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They’re Now a Family as Last Quad Goes Home

Times Staff Writer

Three were enough for the rear seat of Bill and Bridget Lach’s car.

Lined up across the car’s back seat outside Northridge Hospital Medical Center on Thursday were three baby carriers, each holding one of the 15-week-old Lach quadruplets, who were all going home together for the first time.

Kenny, Matt and Kathy filled the seat of the medium-sized sedan.

So the leftover baby, Rachel, squinting from beneath a ruffled bonnet, made the trip home in a carrier buckled into the passenger seat of a nurse’s two-seat sports car.

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Plans for Bigger Car

“I’m definitely going to have to get a bigger car--or maybe a van,” observed Bill Lach, who became an instant father of four in February.

The children, born 11 weeks prematurely, have been going home individually since then, as each was judged healthy enough to make the move.

Thursday was an occasion, the release from the hospital of Matthew Evan, last of the infants to be declared fit to leave. That united the Lach family for the first time.

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The Lachs took the other three children back to the hospital so nurses and other members of the staff, who had become attached to the infants, could say goodby.

“You’re ours now, Matt, yes you are,” Bridget Lach crooned in her son’s ear after the nursing staff somewhat reluctantly handed over the last of her children. “Mommy’s so excited.”

Gift of Scrapbook

The hospital staff presented her with a scrapbook of photographs of the quads in their earliest days and clippings from newspapers and magazines about the birth.

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The hospital is also assembling a videotape for the Lachs of television news coverage of the event--the last of a statistically improbable burst of multiple births that saw quadruplets born to four Los Angeles area women in a six-month period, including two sets in the San Fernando Valley and one in Glendale.

Nurses who had helped to care for the quads since birth followed them out of the intensive-care nursery and through the hospital halls, cooing at them, fussing with their blankets and gravely giving their tiny fingers “bye-bye” shakes.

It is not easy having four infants at once, especially when they need round-the-clock nursing, Bill Lach said. The Lachs’ modest two-bedroom home in Van Nuys is a crowded place, housing him and his wife, four babies and a nurse or two, he observed.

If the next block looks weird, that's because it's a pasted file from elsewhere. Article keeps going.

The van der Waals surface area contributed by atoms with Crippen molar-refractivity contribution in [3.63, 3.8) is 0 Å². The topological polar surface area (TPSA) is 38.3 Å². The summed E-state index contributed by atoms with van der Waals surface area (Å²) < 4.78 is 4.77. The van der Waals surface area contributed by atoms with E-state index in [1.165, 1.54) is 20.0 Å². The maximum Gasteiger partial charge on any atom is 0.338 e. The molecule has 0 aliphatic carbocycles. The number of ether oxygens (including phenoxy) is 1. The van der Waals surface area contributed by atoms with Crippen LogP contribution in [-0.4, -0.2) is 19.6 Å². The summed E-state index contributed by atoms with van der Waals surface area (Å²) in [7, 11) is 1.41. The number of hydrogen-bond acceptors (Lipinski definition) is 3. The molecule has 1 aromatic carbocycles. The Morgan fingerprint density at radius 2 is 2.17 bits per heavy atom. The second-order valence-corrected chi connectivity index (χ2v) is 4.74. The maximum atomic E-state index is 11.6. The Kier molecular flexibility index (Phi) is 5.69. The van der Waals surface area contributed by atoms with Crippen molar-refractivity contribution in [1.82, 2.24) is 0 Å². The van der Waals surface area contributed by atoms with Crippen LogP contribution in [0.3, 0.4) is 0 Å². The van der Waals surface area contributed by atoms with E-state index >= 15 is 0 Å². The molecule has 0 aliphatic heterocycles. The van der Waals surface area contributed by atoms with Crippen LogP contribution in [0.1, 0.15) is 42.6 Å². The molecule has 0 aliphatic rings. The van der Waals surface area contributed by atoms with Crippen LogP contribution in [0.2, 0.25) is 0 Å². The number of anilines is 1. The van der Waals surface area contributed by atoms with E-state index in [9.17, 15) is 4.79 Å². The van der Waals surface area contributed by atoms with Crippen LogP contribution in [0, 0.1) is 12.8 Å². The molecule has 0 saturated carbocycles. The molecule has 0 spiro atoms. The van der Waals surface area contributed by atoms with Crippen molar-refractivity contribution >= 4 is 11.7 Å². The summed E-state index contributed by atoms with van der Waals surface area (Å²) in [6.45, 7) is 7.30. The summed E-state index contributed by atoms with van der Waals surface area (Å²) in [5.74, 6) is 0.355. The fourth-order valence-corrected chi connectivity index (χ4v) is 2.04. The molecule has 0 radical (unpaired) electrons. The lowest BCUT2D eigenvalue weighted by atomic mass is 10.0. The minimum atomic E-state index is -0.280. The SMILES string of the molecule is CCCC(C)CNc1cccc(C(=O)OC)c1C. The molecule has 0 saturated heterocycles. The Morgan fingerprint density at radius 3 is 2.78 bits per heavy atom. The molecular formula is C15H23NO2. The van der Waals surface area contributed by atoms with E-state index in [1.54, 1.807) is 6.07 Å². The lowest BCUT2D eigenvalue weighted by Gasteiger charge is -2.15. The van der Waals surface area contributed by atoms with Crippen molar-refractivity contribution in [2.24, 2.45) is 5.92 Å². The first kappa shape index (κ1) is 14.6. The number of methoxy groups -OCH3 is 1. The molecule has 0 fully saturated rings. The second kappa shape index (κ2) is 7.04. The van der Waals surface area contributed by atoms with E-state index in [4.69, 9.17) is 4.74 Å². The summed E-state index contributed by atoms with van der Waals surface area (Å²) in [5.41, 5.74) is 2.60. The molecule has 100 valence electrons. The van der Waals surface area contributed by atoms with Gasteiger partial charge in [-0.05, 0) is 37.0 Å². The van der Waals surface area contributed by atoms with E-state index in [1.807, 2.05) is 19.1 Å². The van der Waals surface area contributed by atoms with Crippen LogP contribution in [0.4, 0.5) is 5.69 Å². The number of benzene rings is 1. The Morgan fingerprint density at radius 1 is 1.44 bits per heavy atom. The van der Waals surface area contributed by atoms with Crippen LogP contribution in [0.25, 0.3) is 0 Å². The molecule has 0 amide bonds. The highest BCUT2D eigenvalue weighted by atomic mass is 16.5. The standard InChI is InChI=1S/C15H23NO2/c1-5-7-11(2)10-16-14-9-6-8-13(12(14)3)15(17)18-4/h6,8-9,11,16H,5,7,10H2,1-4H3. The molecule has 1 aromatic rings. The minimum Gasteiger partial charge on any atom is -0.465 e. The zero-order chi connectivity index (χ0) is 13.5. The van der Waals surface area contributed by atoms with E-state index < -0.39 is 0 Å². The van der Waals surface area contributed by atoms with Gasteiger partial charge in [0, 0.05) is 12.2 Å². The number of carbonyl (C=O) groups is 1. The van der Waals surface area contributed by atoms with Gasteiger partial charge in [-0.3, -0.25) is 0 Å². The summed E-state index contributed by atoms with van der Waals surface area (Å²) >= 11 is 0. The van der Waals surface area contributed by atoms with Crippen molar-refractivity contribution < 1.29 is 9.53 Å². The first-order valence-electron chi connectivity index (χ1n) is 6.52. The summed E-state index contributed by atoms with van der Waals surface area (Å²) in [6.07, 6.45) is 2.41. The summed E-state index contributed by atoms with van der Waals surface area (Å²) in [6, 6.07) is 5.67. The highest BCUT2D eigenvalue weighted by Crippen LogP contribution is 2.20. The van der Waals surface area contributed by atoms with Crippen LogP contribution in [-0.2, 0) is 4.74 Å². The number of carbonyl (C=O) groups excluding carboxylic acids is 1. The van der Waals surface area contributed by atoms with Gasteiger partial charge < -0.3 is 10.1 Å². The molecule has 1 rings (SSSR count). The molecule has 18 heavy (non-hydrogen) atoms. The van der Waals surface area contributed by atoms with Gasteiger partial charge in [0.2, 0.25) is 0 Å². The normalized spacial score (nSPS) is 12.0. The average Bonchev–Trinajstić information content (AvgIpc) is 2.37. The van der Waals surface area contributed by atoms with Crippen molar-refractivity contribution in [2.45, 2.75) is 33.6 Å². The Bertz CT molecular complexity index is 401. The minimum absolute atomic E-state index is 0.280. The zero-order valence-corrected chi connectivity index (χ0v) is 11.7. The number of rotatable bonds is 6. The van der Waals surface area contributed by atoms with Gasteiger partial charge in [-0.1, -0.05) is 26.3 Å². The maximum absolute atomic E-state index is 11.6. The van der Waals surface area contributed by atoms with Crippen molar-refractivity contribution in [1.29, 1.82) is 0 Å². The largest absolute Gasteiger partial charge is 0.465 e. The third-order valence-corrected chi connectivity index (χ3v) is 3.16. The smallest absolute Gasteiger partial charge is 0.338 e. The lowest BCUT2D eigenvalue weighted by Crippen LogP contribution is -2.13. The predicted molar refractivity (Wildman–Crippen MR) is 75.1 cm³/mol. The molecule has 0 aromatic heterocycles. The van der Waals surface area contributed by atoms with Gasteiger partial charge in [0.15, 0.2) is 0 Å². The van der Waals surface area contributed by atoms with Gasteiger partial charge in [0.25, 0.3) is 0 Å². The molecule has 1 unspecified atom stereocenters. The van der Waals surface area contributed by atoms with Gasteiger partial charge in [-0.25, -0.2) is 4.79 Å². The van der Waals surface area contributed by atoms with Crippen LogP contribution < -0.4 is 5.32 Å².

Costly Nursing Care

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The nursing care, needed because infants born prematurely are especially susceptible to “crib death,” or Sudden Infant Death Syndrome--in which they suddenly and inexplicably stop breathing--costs $10,000 a week, said Colleen Evans, director of in-home nursing care programs for Star Healthcare Services, which is supplying the nurses.

Expensive as that is, it is still “only half as much as continued hospitalization,” she said. The nursing care will be phased out over a six-month period, Evans said.

The cost of the nurses is being borne by the Lachs’ health insurance carrier, he said, and a number of companies have donated free help in one form or another, from four cartons of disposable diapers to the four car carriers, donated by a car dealer.

Bill Lach, 36, works as a property coordinator at Hughes Aircraft. He had to be taken off the job when his blood pressure shot up after his wife entered the hospital two weeks before the quads were born, while doctors tried to delay the birth. But he returned to work a week after the babies’ arrival, he said.

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“Once my wife goes back to work, we won’t have any financial problems,” he ventured. Bridget Lach, 31, is a saleswoman for General Telephone Co. She said she expects to return to work late this year.

Rapid Weight Gain

The quads, who all weighed less than four pounds at birth, have gained weight rapidly, and Kenneth is now the heaviest at 10 pounds. Both his sisters weigh nearly nine pounds. Matthew--who underwent cardiac surgery to repair an open vein near his heart--is the smallest at 6 pounds, 13 ounces.

The quads have already developed definite personality differences, according to their parents and the nurses. Kenneth is the most aggressive “and he’s always hungry,” his father said. Matthew has a cheerful disposition, Kathryn is alert and watchful and Rachel is imperturbable.

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As the family boarded a hospital elevator, trailing a stream of nurses holding infants, Bridget Lach for the first time went through an exercise that will eventually become second nature:

“Wait a minute,” she said. “Hold the door. Are we all here? One . . . two . . . three . . . four,” she counted.

“OK, we can go now.”


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